When people think of personal loans, they usually think of a banker in an office, approving a small loan of funds for your personal use. These are different from car loans or mortgages, and can be spent in any number of ways.
And while yes, this is true, the above scenario is simply one version of personal loans. A personal loan is really any loan issued to you for your personal use. That means that the term “personal loans” is somewhat interchangeable with several other terms.
Here is a quick breakdown of the different kinds of personal loans, and what they all mean to you, the borrower. Please note, that like borrowers, all lenders are different. Some loans are combinations of the following examples.
These are also called “unsecured loans.” The name comes from the fact you do not need any collateral for this loan, you just need your signature. Higher risk for the lender means higher interest rates for the borrower. Credit cards are a great example of this.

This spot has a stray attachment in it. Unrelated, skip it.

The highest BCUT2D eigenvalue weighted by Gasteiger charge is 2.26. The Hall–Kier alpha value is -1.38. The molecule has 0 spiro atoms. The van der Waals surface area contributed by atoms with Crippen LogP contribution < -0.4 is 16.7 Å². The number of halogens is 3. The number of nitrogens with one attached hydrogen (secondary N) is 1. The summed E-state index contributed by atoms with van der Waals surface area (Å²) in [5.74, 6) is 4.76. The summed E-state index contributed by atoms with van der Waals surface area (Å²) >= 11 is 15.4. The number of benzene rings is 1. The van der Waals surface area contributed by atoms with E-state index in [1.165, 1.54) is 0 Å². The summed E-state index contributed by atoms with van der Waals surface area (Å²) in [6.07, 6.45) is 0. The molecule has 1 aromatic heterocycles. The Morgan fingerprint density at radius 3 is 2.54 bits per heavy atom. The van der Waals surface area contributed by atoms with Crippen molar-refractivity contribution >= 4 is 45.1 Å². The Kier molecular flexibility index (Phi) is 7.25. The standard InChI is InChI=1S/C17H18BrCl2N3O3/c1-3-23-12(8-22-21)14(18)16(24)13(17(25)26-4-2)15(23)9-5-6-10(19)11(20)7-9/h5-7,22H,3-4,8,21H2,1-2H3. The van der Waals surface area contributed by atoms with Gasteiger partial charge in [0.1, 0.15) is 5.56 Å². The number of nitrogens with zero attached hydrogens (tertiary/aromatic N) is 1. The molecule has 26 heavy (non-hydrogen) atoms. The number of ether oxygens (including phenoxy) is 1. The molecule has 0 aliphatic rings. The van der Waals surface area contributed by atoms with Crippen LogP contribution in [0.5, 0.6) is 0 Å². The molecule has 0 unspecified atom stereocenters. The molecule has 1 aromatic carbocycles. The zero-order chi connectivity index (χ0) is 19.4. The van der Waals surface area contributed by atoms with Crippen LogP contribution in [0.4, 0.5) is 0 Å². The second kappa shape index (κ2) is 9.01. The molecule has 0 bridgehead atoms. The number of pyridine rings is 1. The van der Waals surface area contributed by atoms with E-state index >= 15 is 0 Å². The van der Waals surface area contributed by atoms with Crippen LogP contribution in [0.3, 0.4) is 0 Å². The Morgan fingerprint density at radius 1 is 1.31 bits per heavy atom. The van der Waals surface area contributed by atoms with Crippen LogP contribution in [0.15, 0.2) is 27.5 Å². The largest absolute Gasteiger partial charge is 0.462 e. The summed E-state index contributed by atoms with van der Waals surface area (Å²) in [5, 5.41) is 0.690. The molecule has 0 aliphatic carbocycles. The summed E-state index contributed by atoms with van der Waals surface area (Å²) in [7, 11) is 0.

The most expensive way to borrow money, these loans (also called cash advances) are you borrowing against your next paycheck. They have the highest APR, and usually have a very small repayment window, only one or two weeks before the loan needs to be repaid in full.
Using something you own to “secure” your loan will get you better interest rates and terms. This is because if you default on the loan the lender will take possession of your collateral. Mortgages and car title loans are both examples of very different kinds of secured loans.
Online Installment Loans
These new kind of personal loans offer fixed rates, at a higher level than bank loans, to offset their easy application process. These are one of the few kinds of personal loans that require no office visits, and can be done entirely online and over the phone.
Single Payment Loans
Also called a bridge loan or an interim loan, this unique form of borrowing is very short term, and expected to be repaid all at once at the end of that term.
Are you feeling lucky? Then adjustable rate (or variable rate) personal loans may be right for you. These loans are risky for borrowers, because the initial interest rate can rise over time. The rate can also fall… but it never does.
Fixed Rate Loans
Almost all personal loans are fixed rate loans. It’s just the normal aspect of borrowing, where you agree to terms and rates, and then sign a contract to lock in those terms for the life of the loan.